Amazon Elements Is About More Than Diapers

Amazon just announced the launch of Amazon Elements, a new line of “premium, everyday essentials with transparent origins.” On the surface, the announcement just sounds like Amazon is offe...
Amazon Elements Is About More Than Diapers
Written by Chris Crum
  • Amazon just announced the launch of Amazon Elements, a new line of “premium, everyday essentials with transparent origins.” On the surface, the announcement just sounds like Amazon is offering its own line of products, which so far includes diapers and baby wipes. On a strategic level, this is a pretty big move from the ecommerce giant.

    Amazon Elements is being pitched as an ethical brand of products with transparency and an “unprecedented level of information” available about them to buyers. Such information includes when and where items were made, why each ingredient was included, where the ingredients were sourced, etc.

    “Our obsession with customers and drive to continuously innovate on their behalf has led us to create Amazon Elements. The two things customers told us they want are premium products that meet their high standards, and access to information so they can make informed decisions, Amazon Elements offers both,” said Sunny Jain, Consumables Vice President. “We’ve leveraged our strengths in technology to bring customers an unprecedented level of information about these products, all with just the click of a button. We’re excited to offer Amazon Prime members added selection, beginning with diapers and baby wipes.”

    It’s that last part that represents one of the major points about Amazon Elements as a strategic move. The products are only available to Prime members, which studies have found spend twice as much at as non-Prime members.

    The move isn’t surprising by any means. Pretty much everything Amazon does anymore (at least when it comes to consumer-facing products) involves some kind of Prime perk. That’s even the main selling point of Amazon’s Fire phone. Amazon thinks it will get you to become a Prime member one way or another, whether that’s through original television content or through diapers. It does not seem as though they’ll stop until they’ve hooked just about everybody.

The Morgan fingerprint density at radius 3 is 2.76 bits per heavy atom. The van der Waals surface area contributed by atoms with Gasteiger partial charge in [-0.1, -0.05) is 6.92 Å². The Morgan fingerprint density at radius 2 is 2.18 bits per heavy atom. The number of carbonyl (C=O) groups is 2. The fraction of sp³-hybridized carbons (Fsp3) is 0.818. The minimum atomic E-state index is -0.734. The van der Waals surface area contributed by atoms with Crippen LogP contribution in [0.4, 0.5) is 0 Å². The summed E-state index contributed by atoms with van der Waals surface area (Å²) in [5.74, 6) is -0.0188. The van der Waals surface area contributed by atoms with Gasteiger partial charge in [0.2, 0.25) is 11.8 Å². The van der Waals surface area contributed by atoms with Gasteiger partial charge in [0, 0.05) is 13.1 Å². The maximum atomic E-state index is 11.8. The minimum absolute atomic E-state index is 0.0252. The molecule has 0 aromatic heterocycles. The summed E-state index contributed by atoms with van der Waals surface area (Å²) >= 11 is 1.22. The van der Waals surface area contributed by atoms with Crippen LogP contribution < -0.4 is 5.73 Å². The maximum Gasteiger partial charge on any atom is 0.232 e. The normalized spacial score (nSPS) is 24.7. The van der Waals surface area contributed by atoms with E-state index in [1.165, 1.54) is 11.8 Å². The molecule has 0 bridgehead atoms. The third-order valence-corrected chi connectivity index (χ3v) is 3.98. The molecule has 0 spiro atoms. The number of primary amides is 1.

Jason Del Rey At Re/code describes the other major strategic element of Elements:

    For years, Amazon naysayers have warned that the e-commerce giant’s ambition would drive it to compete ever more directly with the merchants who sell goods on Amazon’s popular online marketplace. On Wednesday, the company is introducing its own line of diapers and baby wipes, which will only raise these fears…By working directly with a manufacturer, Amazon will be able to price the brand aggressively, with a 40-count package of diapers starting at $7.99. That works out to about 19 cents a diaper, compared to competitor prices that mostly range from 24 cents to 34 cents.

    As a result, some people will view the launch as a shot across the bow at the big diaper brands, Huggies and Pampers, that sell their products on Amazon. Sellers on Amazon already gripe that Amazon sells the same products as they do. Now it is building a direct relationship with a supplier that allows it to undercut some of its own partners in a more significant way.

    It seems very likely that the Amazon Elements brand will grow to include more products, which will mean Amazon selling more and more items on its own. Given that Amazon is the place on the web where products almost have to be listed, this is no doubt a scary thought to a lot of product makers. As Del Rey points out, Amazon is already selling its own brand of other products including furniture, bedding, batteries, etc. With Elements, it’s getting into the real essentials. Combined with its other grocery-selling initiatives (yes, that’s plural), its new restaurant delivery service, its handymen for hire, and its increasing focus on getting products to consumers more quickly (even if by taxi), Amazon is very aggressively looking to be the one that provides you with everything you need. At least if you’re a Prime member.

    Google, by the way, considers Amazon its top competitor in search.

    Image via Amazon

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